Upon an NFT collection drop, there are two central contracts at work: 1) a smart contract; and 2) the license agreement. The smart contract is the code-based blockchain component that automates many aspects of the traditional property deed process, including recording ownership, transfers, royalties, fees, and more. Yes, you should most definitely be using trusted experts to review the code within the smart contract. The license agreement is the second piece that actually grants, or purports to grant, the rights advertised by the artist. Note that there are potentially other third-party contracts, such as the marketplace terms of service or cryptocurrency wallet terms of use, that may be applicable at some point in the process.
The license agreements that are used for NFT collections typically cover basic concepts, such as (1) license grants that match the publicized project summary (think of the project summary as a publicly available deal memo or letter of intent setting out the main terms ahead of an NFT collection release); (2) royalty fees (which can go back to the artist, previous owners, or charities); (3) restrictions (such as a morals clause); (4) termination (when the NFT is re-sold or transferred); and (5) governing law. In the case of WoW, the “World of Women digital ownership license” is publicly available here. Note that this is the third version of the license agreement, and there could be future versions. The revision history indicates that a right of revision clause was included as part of the third draft, which arguably is too late? Many NFT license agreements live on a website dedicated to the NFT project, in the same way that most websites now have a terms of use and privacy policy that can change over time. WoW’s is in the form of a PDF, which provides slightly more assistance with keeping an audit trail for changes that happen over time. Smart contracts on the blockchain are immutable, but revisions or new versions are technically possible.
It’s common for an artist to grant “commercial rights” to exploit the NFT up to a specific amount, such as USD $50,000 per year. However, the agreements usually address these rights in a confusing manner. For example, the Bored Ape Yacht Club, one of the most popular and recognizable NFT collections, publishes an “Ownership” section on what also appears to be website terms of use. However, the section contains contradictory language. Clause (i) states that “[w]hen you purchase an NFT, you own the underlying Bored Ape, the Art, completely.” However, clauses (ii) and (iii) set forth limited licenses dictating permissions for personal use permissions and commercial use.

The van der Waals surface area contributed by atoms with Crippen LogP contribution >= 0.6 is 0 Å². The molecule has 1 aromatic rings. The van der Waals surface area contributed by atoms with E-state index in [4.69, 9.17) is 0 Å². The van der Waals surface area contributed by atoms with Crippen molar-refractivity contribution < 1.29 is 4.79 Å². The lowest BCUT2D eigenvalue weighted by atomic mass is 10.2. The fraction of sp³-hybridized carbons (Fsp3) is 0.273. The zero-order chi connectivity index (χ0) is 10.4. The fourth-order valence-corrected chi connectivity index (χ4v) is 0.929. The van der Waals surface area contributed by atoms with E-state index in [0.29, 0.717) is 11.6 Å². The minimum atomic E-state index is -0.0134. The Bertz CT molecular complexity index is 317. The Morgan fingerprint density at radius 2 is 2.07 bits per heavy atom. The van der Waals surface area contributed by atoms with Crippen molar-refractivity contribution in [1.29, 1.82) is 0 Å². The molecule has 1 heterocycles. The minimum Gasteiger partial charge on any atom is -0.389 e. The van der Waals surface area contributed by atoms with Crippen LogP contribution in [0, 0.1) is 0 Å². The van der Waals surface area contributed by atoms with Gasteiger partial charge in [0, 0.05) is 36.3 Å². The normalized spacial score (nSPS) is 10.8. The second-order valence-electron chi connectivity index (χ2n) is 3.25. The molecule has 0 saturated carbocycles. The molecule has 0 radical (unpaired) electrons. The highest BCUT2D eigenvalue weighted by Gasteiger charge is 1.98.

There are considerable gaps in most NFT collection license agreements. There typically will not be any representations or warranties made by the artists that they own or have the rights necessary to grant the permissions to the NFTs. Arguably, most of these licenses fall short of a quitclaim license structure – missing only the express language essential to protecting the artists. The overall lack of representations and warranties could be a good thing for artists, given the argument that copyright protection doesn’t extend to these types of works. However, there are also no liability caps to protect the artists, or their corporate entities, from claims that might come up due to the NFT collection project. In addition, there is no indemnification language to cover either the artist or the NFT owner. The artist should include indemnification coverage for any bad actions taken by the NFT owner. Likewise, the NFT owner should seek indemnification coverage, or at least an obligation that the artist pursues (or permits the NFT holder to pursue) infringement claims by third parties, to ensure they have uninterrupted, or quiet enjoyment, of title to their artwork.